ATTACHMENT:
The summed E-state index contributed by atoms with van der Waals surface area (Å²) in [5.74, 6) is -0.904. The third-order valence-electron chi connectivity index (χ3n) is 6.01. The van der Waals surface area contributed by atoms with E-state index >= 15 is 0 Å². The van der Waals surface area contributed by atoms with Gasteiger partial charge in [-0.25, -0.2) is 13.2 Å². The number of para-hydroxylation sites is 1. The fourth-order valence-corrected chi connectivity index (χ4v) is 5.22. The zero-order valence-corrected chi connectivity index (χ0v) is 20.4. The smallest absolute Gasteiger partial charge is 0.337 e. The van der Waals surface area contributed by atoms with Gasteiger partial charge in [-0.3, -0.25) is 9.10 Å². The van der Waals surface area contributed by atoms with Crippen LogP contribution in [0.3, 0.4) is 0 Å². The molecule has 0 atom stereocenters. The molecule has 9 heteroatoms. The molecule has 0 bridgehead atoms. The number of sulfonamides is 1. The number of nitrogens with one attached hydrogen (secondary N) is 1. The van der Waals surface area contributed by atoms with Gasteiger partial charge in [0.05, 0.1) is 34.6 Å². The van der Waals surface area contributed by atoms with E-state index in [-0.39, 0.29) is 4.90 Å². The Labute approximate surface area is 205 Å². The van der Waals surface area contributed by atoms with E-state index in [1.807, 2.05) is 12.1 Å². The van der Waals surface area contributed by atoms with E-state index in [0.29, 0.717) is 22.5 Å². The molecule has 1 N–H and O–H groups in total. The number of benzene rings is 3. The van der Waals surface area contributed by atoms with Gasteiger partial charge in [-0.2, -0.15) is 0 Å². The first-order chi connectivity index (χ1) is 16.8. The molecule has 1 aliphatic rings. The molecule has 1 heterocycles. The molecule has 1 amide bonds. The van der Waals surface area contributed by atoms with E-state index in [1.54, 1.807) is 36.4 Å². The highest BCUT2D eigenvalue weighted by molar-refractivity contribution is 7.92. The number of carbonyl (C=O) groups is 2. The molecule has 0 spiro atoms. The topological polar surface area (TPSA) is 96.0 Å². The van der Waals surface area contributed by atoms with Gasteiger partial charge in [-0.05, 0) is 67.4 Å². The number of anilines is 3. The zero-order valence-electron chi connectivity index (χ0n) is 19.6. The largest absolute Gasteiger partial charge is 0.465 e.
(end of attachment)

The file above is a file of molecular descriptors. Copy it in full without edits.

The summed E-state index contributed by atoms with van der Waals surface area (Å²) in [5.74, 6) is -0.904. The third-order valence-electron chi connectivity index (χ3n) is 6.01. The van der Waals surface area contributed by atoms with E-state index >= 15 is 0 Å². The van der Waals surface area contributed by atoms with Gasteiger partial charge in [-0.25, -0.2) is 13.2 Å². The number of para-hydroxylation sites is 1. The fourth-order valence-corrected chi connectivity index (χ4v) is 5.22. The zero-order valence-corrected chi connectivity index (χ0v) is 20.4. The smallest absolute Gasteiger partial charge is 0.337 e. The van der Waals surface area contributed by atoms with Gasteiger partial charge in [-0.3, -0.25) is 9.10 Å². The van der Waals surface area contributed by atoms with Crippen LogP contribution in [0.3, 0.4) is 0 Å². The molecule has 0 atom stereocenters. The molecule has 9 heteroatoms. The molecule has 0 bridgehead atoms. The number of sulfonamides is 1. The number of nitrogens with one attached hydrogen (secondary N) is 1. The van der Waals surface area contributed by atoms with Gasteiger partial charge in [0.05, 0.1) is 34.6 Å². The van der Waals surface area contributed by atoms with E-state index in [-0.39, 0.29) is 4.90 Å². The Labute approximate surface area is 205 Å². The van der Waals surface area contributed by atoms with E-state index in [1.807, 2.05) is 12.1 Å². The van der Waals surface area contributed by atoms with E-state index in [0.29, 0.717) is 22.5 Å². The molecule has 1 N–H and O–H groups in total. The number of benzene rings is 3. The van der Waals surface area contributed by atoms with Gasteiger partial charge in [-0.2, -0.15) is 0 Å². The first-order chi connectivity index (χ1) is 16.8. The molecule has 1 aliphatic rings. The molecule has 1 heterocycles. The molecule has 1 amide bonds. The van der Waals surface area contributed by atoms with E-state index in [1.54, 1.807) is 36.4 Å². The highest BCUT2D eigenvalue weighted by molar-refractivity contribution is 7.92. The number of carbonyl (C=O) groups is 2. The molecule has 0 spiro atoms. The topological polar surface area (TPSA) is 96.0 Å². The van der Waals surface area contributed by atoms with Gasteiger partial charge in [-0.05, 0) is 67.4 Å². The number of anilines is 3. The zero-order valence-electron chi connectivity index (χ0n) is 19.6. The largest absolute Gasteiger partial charge is 0.465 e.